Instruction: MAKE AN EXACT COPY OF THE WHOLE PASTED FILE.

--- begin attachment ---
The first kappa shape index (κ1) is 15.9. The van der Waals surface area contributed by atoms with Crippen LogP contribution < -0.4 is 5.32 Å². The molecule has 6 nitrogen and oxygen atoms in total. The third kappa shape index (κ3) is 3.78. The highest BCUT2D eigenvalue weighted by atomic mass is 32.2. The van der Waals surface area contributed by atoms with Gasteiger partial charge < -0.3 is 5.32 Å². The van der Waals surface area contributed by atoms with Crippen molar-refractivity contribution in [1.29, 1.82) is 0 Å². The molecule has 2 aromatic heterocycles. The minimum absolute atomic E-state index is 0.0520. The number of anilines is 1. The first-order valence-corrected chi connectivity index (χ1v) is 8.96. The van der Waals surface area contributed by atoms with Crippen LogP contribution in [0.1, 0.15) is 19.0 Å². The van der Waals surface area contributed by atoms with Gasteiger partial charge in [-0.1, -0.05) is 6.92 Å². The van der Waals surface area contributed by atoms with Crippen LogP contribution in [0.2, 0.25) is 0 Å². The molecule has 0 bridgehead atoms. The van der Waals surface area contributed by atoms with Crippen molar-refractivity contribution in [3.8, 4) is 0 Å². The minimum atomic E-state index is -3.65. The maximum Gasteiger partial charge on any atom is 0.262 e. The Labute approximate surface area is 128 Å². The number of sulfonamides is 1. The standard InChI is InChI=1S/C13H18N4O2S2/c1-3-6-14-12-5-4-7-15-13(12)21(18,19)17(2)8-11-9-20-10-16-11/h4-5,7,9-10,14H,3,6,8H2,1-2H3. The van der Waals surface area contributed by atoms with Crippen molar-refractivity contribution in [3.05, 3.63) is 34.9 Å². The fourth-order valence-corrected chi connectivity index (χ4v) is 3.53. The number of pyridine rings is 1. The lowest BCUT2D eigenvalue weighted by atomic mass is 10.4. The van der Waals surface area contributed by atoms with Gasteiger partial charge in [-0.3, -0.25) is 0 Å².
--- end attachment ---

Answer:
The first kappa shape index (κ1) is 15.9. The van der Waals surface area contributed by atoms with Crippen LogP contribution < -0.4 is 5.32 Å². The molecule has 6 nitrogen and oxygen atoms in total. The third kappa shape index (κ3) is 3.78. The highest BCUT2D eigenvalue weighted by atomic mass is 32.2. The van der Waals surface area contributed by atoms with Gasteiger partial charge < -0.3 is 5.32 Å². The van der Waals surface area contributed by atoms with Crippen molar-refractivity contribution in [1.29, 1.82) is 0 Å². The molecule has 2 aromatic heterocycles. The minimum absolute atomic E-state index is 0.0520. The number of anilines is 1. The first-order valence-corrected chi connectivity index (χ1v) is 8.96. The van der Waals surface area contributed by atoms with Crippen LogP contribution in [0.1, 0.15) is 19.0 Å². The van der Waals surface area contributed by atoms with Gasteiger partial charge in [-0.1, -0.05) is 6.92 Å². The van der Waals surface area contributed by atoms with Crippen LogP contribution in [0.2, 0.25) is 0 Å². The molecule has 0 bridgehead atoms. The van der Waals surface area contributed by atoms with Crippen molar-refractivity contribution in [3.8, 4) is 0 Å². The minimum atomic E-state index is -3.65. The maximum Gasteiger partial charge on any atom is 0.262 e. The Labute approximate surface area is 128 Å². The number of sulfonamides is 1. The standard InChI is InChI=1S/C13H18N4O2S2/c1-3-6-14-12-5-4-7-15-13(12)21(18,19)17(2)8-11-9-20-10-16-11/h4-5,7,9-10,14H,3,6,8H2,1-2H3. The van der Waals surface area contributed by atoms with Crippen molar-refractivity contribution in [3.05, 3.63) is 34.9 Å². The fourth-order valence-corrected chi connectivity index (χ4v) is 3.53. The number of pyridine rings is 1. The lowest BCUT2D eigenvalue weighted by atomic mass is 10.4. The van der Waals surface area contributed by atoms with Gasteiger partial charge in [-0.3, -0.25) is 0 Å².